Former Indiana state chief Tony Bennett: Bennett, who was a driving force in Chiefs for Change in its early days, is close to both former Florida Gov. Jeb Bush and incoming Vice President Mike Pence, who served as governor of Indiana. As state chief, Bennett, a Republican, pushed for an ambitious education redesign agenda, including teacher evaluation through student outcomes, A through F grades for schools, an expansion of charter schools and vouchers, and more. He was also a consistent supporter of the Common Core State Standards, which Trump doesn't like. But his hard charging style didn't sit well with some educators, and he was defeated in his bid for re-election by Glenda Ritz, a Democrat. (Ritz went on to lose her own re-election bid this year.) Later, Bennett became Florida's state chief.

But he came under scrutiny when emails showed that, during his tenure in Indiana, he had changed the grade of a charter school from "C" to "A." The school, Christel House, was run by a philanthropist who donated to Bennett's campaign. Bennett left his gig in Florida, and was ultimately cleared of ethics violations by the Indiana State Ethics Commission. He was found guilty of using state resources for political purposes, and had to pay a $5,000 fine.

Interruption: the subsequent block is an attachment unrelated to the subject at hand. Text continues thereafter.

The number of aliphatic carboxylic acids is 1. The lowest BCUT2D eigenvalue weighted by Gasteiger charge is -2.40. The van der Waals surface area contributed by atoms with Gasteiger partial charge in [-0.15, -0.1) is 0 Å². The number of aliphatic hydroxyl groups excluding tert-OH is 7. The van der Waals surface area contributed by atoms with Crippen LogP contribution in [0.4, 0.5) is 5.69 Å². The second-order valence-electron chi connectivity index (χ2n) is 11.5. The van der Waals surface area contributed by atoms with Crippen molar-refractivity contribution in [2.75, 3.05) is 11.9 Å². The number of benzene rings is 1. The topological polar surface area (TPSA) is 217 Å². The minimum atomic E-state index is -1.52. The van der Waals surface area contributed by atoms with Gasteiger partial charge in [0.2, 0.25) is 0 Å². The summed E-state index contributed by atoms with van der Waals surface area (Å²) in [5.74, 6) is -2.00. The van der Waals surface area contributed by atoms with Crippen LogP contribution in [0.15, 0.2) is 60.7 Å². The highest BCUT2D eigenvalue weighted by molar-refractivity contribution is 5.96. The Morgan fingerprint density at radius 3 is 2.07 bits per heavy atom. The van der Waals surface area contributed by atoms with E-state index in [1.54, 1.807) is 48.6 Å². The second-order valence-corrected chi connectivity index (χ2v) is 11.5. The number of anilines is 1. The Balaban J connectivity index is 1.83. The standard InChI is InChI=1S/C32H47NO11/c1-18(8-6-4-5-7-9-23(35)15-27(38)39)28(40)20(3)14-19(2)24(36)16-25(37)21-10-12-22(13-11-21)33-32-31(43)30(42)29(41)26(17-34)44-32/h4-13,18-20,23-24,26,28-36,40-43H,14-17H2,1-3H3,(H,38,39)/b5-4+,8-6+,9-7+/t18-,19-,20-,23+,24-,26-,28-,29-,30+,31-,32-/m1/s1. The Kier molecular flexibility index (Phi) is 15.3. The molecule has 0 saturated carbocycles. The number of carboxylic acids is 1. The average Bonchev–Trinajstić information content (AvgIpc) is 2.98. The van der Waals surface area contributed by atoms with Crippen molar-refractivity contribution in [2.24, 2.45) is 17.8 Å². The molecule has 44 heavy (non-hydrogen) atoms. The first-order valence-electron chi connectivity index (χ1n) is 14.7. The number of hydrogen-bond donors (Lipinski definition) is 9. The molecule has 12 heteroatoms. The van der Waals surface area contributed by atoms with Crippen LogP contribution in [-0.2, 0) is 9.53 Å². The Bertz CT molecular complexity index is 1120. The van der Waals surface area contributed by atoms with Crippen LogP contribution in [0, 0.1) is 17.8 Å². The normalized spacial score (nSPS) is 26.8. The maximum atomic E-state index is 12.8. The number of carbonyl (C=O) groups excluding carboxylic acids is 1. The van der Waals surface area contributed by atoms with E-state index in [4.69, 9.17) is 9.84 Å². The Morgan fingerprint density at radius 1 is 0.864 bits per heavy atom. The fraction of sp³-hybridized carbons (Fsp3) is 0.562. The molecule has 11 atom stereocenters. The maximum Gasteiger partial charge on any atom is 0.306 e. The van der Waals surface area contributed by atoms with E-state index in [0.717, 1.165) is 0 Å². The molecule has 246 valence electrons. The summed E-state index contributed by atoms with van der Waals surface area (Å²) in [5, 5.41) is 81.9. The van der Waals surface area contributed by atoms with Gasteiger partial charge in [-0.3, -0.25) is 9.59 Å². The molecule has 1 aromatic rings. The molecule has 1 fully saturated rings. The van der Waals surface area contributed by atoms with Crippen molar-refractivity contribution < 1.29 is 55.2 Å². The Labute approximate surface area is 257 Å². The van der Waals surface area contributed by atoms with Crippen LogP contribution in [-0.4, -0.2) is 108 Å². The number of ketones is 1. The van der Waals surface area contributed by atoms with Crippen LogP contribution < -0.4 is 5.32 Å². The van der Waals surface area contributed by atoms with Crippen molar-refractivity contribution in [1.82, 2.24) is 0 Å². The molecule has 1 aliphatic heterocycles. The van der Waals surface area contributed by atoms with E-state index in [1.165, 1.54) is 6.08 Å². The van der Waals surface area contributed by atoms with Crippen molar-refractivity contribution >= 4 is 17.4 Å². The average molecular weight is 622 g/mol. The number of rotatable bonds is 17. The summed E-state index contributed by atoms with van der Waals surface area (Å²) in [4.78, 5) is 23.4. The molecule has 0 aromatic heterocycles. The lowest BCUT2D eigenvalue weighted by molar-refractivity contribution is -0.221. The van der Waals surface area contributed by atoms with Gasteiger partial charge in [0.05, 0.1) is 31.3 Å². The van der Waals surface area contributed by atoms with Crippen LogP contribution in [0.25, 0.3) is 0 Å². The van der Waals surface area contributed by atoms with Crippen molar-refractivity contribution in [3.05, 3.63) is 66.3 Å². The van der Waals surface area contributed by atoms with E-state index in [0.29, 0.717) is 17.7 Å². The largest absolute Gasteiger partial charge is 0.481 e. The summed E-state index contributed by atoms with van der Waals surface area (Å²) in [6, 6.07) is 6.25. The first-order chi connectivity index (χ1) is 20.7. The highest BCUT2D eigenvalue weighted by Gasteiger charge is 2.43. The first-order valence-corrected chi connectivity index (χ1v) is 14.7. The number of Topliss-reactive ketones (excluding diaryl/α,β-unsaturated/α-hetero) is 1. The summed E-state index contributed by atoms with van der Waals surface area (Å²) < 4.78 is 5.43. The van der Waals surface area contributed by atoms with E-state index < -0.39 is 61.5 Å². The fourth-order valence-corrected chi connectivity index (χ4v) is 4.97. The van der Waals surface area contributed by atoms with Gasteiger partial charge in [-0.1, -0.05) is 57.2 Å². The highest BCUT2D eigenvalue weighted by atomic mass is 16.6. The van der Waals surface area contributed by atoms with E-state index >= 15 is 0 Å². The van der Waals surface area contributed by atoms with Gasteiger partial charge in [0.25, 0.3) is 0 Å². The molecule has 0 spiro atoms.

Admiral William McRaven: He is a former United States Navy admiral who oversaw special operations, and is the current chancellor of the University of Texas system. He'd be the first secretary with a primarily higher education background since Lauro Cavazos who served as education secretary under Presidents Ronald Reagan and George H.W. Bush.

Tony Zeiss: The former president of Central Piedmont Community College in Charlotte, N.C. retired in February after more than two decades of service. The school became a national leader in workforce development under his watch, according to the Charlotte Observer. His work even got a shout-out in President Barack Obama's 2012 State of the Union address. Zeiss, whose name surfaced late Tuesday, would be another higher education pick. And like Pence, he's a Hoosier.